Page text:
Weight Loss Pills - What's the Verdict
Quick and easy weight loss methods are highly sought after these days. In recognizing the financial benefits, pharmaceuticals quickly acted to fill the demand. With various drugs and supplements available that claim to aid weight loss, people are drawn to an “easier” solution of taking a pill rather than examining their dietary and physical activity habits and making improvements.
Contrave is one of the newer combination drugs approved by the FDA for use. Initially, Contrave was denied for approval by the FDA in 2011 due to concerns of cardiovascular risks (1). Additionally, the FDA did not initially approve Contrave because it only led to a 5% body weight loss compared to subjects on the placebo who lost 10% body weight. As a result, the FDA concluded the risks of use of Contrave did not outweigh its benefits (2). But later in 2014 after reapplying, the FDA approved Contrave for the market. It is recommended for persons obese with a BMI over 30 or overweight with BMI over 27 with an obesity related illness, such as Type 2 Diabetes, Hypertension or dyslipidemia (4).
While weight loss drugs can be a helpful means to jumpstart desired weight loss and instill motivation in an individual to continue improving lifestyle factors, one has to weigh the risks of taking a prescription drug against its benefits. As research has shown, in a 56-week trial, participants presented with ≥5% body weight loss (1). Because of these marginal results, I would not recommend such drugs for any client. Additionally, long warning labels of such weight-loss drugs warrant great attention and thought. Is it really worth it to take a pill that lets you lose 10 pounds without having to exercise and eat healthy, when you could experience side effects of dizziness, nausea, increased blood pressure and heart rate? Providing nutrition education and support is far more valuable and effective in motivating change toward a healthy lifestyle that is sustainable long term. Striving toward health and wellness, nutrition counseling offers an opportunity to identify and change unhealthy habits to support a long-lasting healthy lifestyle. Weight gain does not happen overnight and as a nutritionist, I hope to provide the support and motivation that can fuel clients’ patience and dedication to lifestyle changes despite of slow-earned results. When striving for good health and wellness, it is important to remember: “That which is worth having, is not easily attained.”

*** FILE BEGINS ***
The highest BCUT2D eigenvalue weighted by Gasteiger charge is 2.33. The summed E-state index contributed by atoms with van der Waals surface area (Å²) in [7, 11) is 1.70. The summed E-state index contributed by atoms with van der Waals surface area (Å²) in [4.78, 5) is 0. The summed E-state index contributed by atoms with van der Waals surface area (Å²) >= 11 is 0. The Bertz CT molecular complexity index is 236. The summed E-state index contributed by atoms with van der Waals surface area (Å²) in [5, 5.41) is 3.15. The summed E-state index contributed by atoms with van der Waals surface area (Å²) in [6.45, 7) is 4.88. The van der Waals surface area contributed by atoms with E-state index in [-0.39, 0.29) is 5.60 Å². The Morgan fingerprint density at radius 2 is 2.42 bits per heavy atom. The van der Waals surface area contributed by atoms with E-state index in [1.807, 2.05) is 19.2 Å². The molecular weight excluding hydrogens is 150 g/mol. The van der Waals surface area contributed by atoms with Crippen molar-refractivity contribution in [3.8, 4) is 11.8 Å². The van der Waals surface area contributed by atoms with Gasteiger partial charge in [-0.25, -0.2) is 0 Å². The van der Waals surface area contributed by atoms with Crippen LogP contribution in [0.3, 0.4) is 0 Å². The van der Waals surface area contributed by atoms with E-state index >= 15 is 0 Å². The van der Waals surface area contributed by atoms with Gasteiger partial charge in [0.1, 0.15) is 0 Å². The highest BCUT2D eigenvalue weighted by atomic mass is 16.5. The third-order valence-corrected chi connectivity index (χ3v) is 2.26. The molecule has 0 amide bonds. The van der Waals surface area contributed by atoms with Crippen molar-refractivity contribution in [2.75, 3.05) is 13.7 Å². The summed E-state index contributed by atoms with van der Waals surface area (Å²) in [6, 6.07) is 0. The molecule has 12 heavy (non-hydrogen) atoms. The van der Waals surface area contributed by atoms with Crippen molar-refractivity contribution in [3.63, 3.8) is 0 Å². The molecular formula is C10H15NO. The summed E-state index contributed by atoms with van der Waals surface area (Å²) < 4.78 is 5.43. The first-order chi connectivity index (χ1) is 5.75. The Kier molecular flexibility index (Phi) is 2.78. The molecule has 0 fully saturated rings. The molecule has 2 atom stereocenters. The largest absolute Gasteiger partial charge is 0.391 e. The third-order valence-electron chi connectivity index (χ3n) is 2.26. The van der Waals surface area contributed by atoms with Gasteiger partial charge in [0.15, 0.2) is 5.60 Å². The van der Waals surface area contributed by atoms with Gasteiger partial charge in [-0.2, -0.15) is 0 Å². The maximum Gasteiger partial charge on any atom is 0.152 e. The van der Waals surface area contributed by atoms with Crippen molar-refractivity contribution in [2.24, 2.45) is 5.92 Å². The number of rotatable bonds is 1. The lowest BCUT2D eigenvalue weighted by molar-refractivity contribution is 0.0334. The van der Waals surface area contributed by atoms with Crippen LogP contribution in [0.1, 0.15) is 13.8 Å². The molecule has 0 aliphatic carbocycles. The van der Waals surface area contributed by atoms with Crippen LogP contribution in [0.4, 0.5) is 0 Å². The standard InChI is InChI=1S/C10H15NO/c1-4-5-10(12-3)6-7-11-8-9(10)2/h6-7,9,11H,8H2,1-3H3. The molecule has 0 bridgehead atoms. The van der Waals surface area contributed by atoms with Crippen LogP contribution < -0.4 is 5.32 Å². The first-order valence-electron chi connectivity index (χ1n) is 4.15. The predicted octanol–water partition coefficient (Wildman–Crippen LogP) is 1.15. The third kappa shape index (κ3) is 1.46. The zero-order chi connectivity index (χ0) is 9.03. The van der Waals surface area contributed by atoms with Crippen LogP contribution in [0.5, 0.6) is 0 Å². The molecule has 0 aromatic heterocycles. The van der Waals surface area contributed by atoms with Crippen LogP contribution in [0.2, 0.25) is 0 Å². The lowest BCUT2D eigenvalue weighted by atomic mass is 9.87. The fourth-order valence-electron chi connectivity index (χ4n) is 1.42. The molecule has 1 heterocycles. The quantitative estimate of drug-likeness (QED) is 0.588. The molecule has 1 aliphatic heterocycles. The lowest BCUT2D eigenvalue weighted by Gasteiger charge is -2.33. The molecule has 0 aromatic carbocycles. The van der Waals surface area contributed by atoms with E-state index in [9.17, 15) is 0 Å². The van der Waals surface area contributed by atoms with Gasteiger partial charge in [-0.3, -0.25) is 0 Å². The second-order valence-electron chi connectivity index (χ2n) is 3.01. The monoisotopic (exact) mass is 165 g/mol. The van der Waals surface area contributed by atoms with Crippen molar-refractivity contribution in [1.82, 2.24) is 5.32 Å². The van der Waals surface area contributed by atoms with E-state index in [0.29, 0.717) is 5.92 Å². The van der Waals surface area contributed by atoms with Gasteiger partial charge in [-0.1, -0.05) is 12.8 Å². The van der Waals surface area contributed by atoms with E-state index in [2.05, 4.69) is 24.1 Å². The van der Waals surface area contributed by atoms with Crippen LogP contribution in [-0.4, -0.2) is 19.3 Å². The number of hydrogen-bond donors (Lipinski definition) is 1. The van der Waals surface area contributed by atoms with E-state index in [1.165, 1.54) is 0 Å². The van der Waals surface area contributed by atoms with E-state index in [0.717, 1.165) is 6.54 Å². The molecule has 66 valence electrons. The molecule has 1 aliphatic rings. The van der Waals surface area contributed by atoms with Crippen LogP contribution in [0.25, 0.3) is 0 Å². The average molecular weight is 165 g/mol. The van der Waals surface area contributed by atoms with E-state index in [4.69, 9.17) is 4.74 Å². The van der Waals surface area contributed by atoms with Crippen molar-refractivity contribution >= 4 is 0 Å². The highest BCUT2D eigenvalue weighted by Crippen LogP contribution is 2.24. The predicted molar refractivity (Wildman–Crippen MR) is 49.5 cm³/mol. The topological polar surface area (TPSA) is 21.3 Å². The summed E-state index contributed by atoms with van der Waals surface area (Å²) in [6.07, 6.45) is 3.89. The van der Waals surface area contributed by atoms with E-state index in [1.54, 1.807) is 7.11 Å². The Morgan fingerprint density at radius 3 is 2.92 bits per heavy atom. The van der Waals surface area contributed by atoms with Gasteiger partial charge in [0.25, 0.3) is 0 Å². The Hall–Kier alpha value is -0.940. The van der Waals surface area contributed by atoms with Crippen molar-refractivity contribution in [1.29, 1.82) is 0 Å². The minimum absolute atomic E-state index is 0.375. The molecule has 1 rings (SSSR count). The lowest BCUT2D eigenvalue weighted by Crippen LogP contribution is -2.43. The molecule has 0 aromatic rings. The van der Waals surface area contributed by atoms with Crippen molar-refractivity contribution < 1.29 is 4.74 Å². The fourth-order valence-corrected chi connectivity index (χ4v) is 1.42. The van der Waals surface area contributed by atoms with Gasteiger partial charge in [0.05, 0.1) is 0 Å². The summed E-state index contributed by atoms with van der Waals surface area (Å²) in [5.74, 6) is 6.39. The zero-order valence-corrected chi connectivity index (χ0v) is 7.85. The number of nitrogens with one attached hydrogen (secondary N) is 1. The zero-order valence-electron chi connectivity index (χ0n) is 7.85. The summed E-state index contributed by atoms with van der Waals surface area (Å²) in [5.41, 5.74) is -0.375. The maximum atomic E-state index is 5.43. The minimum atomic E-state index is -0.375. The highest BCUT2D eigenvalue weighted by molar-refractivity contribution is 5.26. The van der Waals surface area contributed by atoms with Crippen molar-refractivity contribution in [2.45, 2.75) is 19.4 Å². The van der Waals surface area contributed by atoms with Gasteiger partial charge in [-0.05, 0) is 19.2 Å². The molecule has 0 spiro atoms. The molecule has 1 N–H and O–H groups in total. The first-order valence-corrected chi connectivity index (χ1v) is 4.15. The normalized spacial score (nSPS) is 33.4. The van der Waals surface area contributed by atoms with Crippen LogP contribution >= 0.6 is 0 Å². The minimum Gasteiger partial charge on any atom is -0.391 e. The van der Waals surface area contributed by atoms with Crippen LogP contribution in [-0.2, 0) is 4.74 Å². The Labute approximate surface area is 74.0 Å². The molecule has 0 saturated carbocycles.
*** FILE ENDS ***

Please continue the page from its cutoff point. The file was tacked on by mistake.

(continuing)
1 Kakkar, A.K; Dahiya, N. (Jan 26, 2015). Drug Treatment of Obesity: Current Status and Future Prospects. European Journal of Internal Medicine, 26, pp. 89-94. DOI:
2 Maugh, Thomas H (Feb 02, 2011). The Nation: Another Weight-Loss Drug Rejected: The FDA Keeps Contrave off the Market, Citing Possible Heart Complications. The Los Angeles Times. Retrieved from: https://search-proquest-
3 Summerfield, L.; Ellis, S. (2016). Nutrition, Exercise and Behavior: An Integrated Approach to Weight Management (3rd ed.). Boston, MA: Cengage Learning.
4 U.S. Food & Drug Administration. (Sept 11, 2014). FDA Approves Weight-Management Drug Contrave. Retrieved from: https://wayback.archive-